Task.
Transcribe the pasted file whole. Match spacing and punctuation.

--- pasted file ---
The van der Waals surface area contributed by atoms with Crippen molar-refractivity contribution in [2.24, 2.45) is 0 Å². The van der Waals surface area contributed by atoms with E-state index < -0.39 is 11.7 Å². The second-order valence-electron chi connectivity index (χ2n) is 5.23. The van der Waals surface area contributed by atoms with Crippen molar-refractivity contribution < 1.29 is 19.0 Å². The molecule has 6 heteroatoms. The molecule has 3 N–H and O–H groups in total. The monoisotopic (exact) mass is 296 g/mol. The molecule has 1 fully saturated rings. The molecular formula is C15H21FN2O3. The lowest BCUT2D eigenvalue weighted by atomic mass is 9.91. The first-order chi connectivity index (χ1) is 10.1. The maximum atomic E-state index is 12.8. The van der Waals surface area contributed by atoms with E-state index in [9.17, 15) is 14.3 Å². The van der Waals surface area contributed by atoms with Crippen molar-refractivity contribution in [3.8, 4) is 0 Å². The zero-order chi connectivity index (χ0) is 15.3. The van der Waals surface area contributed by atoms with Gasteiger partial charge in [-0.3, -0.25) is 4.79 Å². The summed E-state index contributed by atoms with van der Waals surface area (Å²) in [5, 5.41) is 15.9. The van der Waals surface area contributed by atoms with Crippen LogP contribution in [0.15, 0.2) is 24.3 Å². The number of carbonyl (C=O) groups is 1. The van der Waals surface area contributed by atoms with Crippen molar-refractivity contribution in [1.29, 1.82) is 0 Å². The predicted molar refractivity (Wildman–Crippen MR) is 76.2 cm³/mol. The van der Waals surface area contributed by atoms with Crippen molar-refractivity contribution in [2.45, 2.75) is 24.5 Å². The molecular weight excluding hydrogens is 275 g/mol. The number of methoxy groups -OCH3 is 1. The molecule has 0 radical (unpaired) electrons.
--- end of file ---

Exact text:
The van der Waals surface area contributed by atoms with Crippen molar-refractivity contribution in [2.24, 2.45) is 0 Å². The van der Waals surface area contributed by atoms with E-state index < -0.39 is 11.7 Å². The second-order valence-electron chi connectivity index (χ2n) is 5.23. The van der Waals surface area contributed by atoms with Crippen molar-refractivity contribution < 1.29 is 19.0 Å². The molecule has 6 heteroatoms. The molecule has 3 N–H and O–H groups in total. The monoisotopic (exact) mass is 296 g/mol. The molecule has 1 fully saturated rings. The molecular formula is C15H21FN2O3. The lowest BCUT2D eigenvalue weighted by atomic mass is 9.91. The first-order chi connectivity index (χ1) is 10.1. The maximum atomic E-state index is 12.8. The van der Waals surface area contributed by atoms with E-state index in [9.17, 15) is 14.3 Å². The van der Waals surface area contributed by atoms with Crippen molar-refractivity contribution in [3.8, 4) is 0 Å². The zero-order chi connectivity index (χ0) is 15.3. The van der Waals surface area contributed by atoms with Gasteiger partial charge in [-0.3, -0.25) is 4.79 Å². The summed E-state index contributed by atoms with van der Waals surface area (Å²) in [5, 5.41) is 15.9. The van der Waals surface area contributed by atoms with Crippen LogP contribution in [0.15, 0.2) is 24.3 Å². The number of carbonyl (C=O) groups is 1. The van der Waals surface area contributed by atoms with Crippen molar-refractivity contribution in [1.29, 1.82) is 0 Å². The predicted molar refractivity (Wildman–Crippen MR) is 76.2 cm³/mol. The van der Waals surface area contributed by atoms with Crippen molar-refractivity contribution in [2.45, 2.75) is 24.5 Å². The molecular weight excluding hydrogens is 275 g/mol. The number of methoxy groups -OCH3 is 1. The molecule has 0 radical (unpaired) electrons.